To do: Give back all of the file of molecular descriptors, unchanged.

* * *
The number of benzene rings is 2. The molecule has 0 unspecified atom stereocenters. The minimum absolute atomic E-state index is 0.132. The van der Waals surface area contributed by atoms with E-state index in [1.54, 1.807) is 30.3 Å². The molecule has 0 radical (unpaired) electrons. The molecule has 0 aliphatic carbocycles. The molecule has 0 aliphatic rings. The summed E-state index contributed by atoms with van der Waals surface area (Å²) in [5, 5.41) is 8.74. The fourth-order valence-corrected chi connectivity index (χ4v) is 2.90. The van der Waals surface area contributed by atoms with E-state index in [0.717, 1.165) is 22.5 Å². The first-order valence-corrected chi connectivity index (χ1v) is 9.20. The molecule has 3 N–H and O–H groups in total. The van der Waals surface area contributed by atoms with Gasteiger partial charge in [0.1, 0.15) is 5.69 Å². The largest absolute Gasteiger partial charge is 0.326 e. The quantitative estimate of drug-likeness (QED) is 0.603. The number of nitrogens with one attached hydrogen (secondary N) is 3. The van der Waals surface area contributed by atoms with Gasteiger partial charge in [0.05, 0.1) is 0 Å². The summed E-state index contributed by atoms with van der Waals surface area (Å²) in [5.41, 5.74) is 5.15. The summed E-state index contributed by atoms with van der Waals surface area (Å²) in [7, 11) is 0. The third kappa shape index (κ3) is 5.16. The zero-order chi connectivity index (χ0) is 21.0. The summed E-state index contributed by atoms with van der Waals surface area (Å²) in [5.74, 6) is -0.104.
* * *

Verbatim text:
The number of benzene rings is 2. The molecule has 0 unspecified atom stereocenters. The minimum absolute atomic E-state index is 0.132. The van der Waals surface area contributed by atoms with E-state index in [1.54, 1.807) is 30.3 Å². The molecule has 0 radical (unpaired) electrons. The molecule has 0 aliphatic carbocycles. The molecule has 0 aliphatic rings. The summed E-state index contributed by atoms with van der Waals surface area (Å²) in [5, 5.41) is 8.74. The fourth-order valence-corrected chi connectivity index (χ4v) is 2.90. The van der Waals surface area contributed by atoms with E-state index in [0.717, 1.165) is 22.5 Å². The first-order valence-corrected chi connectivity index (χ1v) is 9.20. The molecule has 3 N–H and O–H groups in total. The van der Waals surface area contributed by atoms with Gasteiger partial charge in [0.1, 0.15) is 5.69 Å². The largest absolute Gasteiger partial charge is 0.326 e. The quantitative estimate of drug-likeness (QED) is 0.603. The number of nitrogens with one attached hydrogen (secondary N) is 3. The van der Waals surface area contributed by atoms with Gasteiger partial charge in [0.05, 0.1) is 0 Å². The summed E-state index contributed by atoms with van der Waals surface area (Å²) in [5.41, 5.74) is 5.15. The summed E-state index contributed by atoms with van der Waals surface area (Å²) in [7, 11) is 0. The third kappa shape index (κ3) is 5.16. The zero-order chi connectivity index (χ0) is 21.0. The summed E-state index contributed by atoms with van der Waals surface area (Å²) in [5.74, 6) is -0.104.